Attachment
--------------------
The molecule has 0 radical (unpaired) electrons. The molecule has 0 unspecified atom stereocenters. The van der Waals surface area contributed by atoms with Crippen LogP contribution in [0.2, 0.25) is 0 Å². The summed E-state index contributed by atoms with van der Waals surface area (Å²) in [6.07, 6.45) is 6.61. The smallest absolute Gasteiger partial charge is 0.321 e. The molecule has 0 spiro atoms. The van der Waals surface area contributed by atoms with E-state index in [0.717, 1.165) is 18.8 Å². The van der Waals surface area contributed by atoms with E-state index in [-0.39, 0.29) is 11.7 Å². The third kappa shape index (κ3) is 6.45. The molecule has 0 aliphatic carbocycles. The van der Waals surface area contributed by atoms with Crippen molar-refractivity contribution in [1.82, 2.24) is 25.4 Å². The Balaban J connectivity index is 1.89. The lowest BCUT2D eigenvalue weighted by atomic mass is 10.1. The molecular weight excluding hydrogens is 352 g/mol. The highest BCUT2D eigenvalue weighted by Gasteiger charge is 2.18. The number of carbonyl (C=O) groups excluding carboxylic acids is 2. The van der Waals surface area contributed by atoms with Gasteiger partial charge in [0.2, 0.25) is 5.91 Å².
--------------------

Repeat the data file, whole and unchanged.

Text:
The molecule has 0 radical (unpaired) electrons. The molecule has 0 unspecified atom stereocenters. The van der Waals surface area contributed by atoms with Crippen LogP contribution in [0.2, 0.25) is 0 Å². The summed E-state index contributed by atoms with van der Waals surface area (Å²) in [6.07, 6.45) is 6.61. The smallest absolute Gasteiger partial charge is 0.321 e. The molecule has 0 spiro atoms. The van der Waals surface area contributed by atoms with E-state index in [0.717, 1.165) is 18.8 Å². The van der Waals surface area contributed by atoms with E-state index in [-0.39, 0.29) is 11.7 Å². The third kappa shape index (κ3) is 6.45. The molecule has 0 aliphatic carbocycles. The van der Waals surface area contributed by atoms with Crippen molar-refractivity contribution in [1.82, 2.24) is 25.4 Å². The Balaban J connectivity index is 1.89. The lowest BCUT2D eigenvalue weighted by atomic mass is 10.1. The molecular weight excluding hydrogens is 352 g/mol. The highest BCUT2D eigenvalue weighted by Gasteiger charge is 2.18. The number of carbonyl (C=O) groups excluding carboxylic acids is 2. The van der Waals surface area contributed by atoms with Gasteiger partial charge in [0.2, 0.25) is 5.91 Å².